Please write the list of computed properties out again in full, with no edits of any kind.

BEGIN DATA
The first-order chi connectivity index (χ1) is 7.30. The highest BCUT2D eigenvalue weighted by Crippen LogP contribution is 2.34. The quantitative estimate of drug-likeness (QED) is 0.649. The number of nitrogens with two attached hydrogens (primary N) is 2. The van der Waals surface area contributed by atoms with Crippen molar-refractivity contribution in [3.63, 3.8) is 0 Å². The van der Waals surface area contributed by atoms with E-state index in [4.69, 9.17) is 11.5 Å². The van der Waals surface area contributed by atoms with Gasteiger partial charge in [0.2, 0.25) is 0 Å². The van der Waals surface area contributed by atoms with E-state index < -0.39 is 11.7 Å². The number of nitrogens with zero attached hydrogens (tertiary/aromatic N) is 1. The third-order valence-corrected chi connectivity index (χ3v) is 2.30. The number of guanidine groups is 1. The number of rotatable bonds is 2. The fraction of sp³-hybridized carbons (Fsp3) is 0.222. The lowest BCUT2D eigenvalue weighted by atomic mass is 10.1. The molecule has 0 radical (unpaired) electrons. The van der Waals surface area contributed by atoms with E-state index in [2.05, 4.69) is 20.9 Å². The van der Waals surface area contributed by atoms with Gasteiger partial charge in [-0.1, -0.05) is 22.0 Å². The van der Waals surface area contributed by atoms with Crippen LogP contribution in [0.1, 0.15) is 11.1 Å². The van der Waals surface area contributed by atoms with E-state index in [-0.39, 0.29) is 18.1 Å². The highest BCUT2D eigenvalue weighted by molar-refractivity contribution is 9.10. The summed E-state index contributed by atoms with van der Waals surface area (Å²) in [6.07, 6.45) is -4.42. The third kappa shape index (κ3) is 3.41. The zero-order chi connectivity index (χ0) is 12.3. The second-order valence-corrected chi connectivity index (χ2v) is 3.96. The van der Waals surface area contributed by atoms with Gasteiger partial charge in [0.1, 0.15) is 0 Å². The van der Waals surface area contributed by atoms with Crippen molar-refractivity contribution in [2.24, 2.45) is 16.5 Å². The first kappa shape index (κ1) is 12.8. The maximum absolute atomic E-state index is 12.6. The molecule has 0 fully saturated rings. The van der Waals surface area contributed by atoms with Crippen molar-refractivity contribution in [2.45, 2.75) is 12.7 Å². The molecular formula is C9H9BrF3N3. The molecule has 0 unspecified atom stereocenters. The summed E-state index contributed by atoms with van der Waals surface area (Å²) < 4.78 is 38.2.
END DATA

The first-order chi connectivity index (χ1) is 7.30. The highest BCUT2D eigenvalue weighted by Crippen LogP contribution is 2.34. The quantitative estimate of drug-likeness (QED) is 0.649. The number of nitrogens with two attached hydrogens (primary N) is 2. The van der Waals surface area contributed by atoms with Crippen molar-refractivity contribution in [3.63, 3.8) is 0 Å². The van der Waals surface area contributed by atoms with E-state index in [4.69, 9.17) is 11.5 Å². The van der Waals surface area contributed by atoms with Gasteiger partial charge in [0.2, 0.25) is 0 Å². The van der Waals surface area contributed by atoms with E-state index < -0.39 is 11.7 Å². The number of nitrogens with zero attached hydrogens (tertiary/aromatic N) is 1. The third-order valence-corrected chi connectivity index (χ3v) is 2.30. The number of guanidine groups is 1. The number of rotatable bonds is 2. The fraction of sp³-hybridized carbons (Fsp3) is 0.222. The lowest BCUT2D eigenvalue weighted by atomic mass is 10.1. The molecule has 0 radical (unpaired) electrons. The van der Waals surface area contributed by atoms with E-state index in [2.05, 4.69) is 20.9 Å². The van der Waals surface area contributed by atoms with Gasteiger partial charge in [-0.1, -0.05) is 22.0 Å². The van der Waals surface area contributed by atoms with Crippen LogP contribution in [0.1, 0.15) is 11.1 Å². The van der Waals surface area contributed by atoms with E-state index in [-0.39, 0.29) is 18.1 Å². The highest BCUT2D eigenvalue weighted by molar-refractivity contribution is 9.10. The summed E-state index contributed by atoms with van der Waals surface area (Å²) in [6.07, 6.45) is -4.42. The third kappa shape index (κ3) is 3.41. The zero-order chi connectivity index (χ0) is 12.3. The second-order valence-corrected chi connectivity index (χ2v) is 3.96. The van der Waals surface area contributed by atoms with Gasteiger partial charge in [0.1, 0.15) is 0 Å². The van der Waals surface area contributed by atoms with Crippen molar-refractivity contribution in [2.24, 2.45) is 16.5 Å². The first kappa shape index (κ1) is 12.8. The maximum absolute atomic E-state index is 12.6. The molecule has 0 fully saturated rings. The van der Waals surface area contributed by atoms with Crippen molar-refractivity contribution in [2.45, 2.75) is 12.7 Å². The molecular formula is C9H9BrF3N3. The molecule has 0 unspecified atom stereocenters. The summed E-state index contributed by atoms with van der Waals surface area (Å²) < 4.78 is 38.2.